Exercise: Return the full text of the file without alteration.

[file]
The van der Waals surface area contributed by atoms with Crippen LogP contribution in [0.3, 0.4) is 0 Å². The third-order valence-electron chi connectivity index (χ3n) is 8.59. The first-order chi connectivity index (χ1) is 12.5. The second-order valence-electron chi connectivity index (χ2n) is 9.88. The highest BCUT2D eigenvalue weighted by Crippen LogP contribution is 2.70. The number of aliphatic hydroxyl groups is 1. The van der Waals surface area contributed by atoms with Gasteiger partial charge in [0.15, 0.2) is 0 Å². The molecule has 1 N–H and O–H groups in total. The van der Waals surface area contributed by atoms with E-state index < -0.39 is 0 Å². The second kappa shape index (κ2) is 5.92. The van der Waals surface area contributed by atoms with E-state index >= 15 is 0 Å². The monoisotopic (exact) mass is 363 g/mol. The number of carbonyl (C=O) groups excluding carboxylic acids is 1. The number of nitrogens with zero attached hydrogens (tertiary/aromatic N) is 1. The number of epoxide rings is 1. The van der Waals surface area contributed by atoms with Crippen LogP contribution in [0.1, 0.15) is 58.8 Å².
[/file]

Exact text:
The van der Waals surface area contributed by atoms with Crippen LogP contribution in [0.3, 0.4) is 0 Å². The third-order valence-electron chi connectivity index (χ3n) is 8.59. The first-order chi connectivity index (χ1) is 12.5. The second-order valence-electron chi connectivity index (χ2n) is 9.88. The highest BCUT2D eigenvalue weighted by Crippen LogP contribution is 2.70. The number of aliphatic hydroxyl groups is 1. The van der Waals surface area contributed by atoms with Gasteiger partial charge in [0.15, 0.2) is 0 Å². The molecule has 1 N–H and O–H groups in total. The van der Waals surface area contributed by atoms with E-state index < -0.39 is 0 Å². The second kappa shape index (κ2) is 5.92. The van der Waals surface area contributed by atoms with E-state index >= 15 is 0 Å². The monoisotopic (exact) mass is 363 g/mol. The number of carbonyl (C=O) groups excluding carboxylic acids is 1. The number of nitrogens with zero attached hydrogens (tertiary/aromatic N) is 1. The number of epoxide rings is 1. The van der Waals surface area contributed by atoms with Crippen LogP contribution in [0.1, 0.15) is 58.8 Å².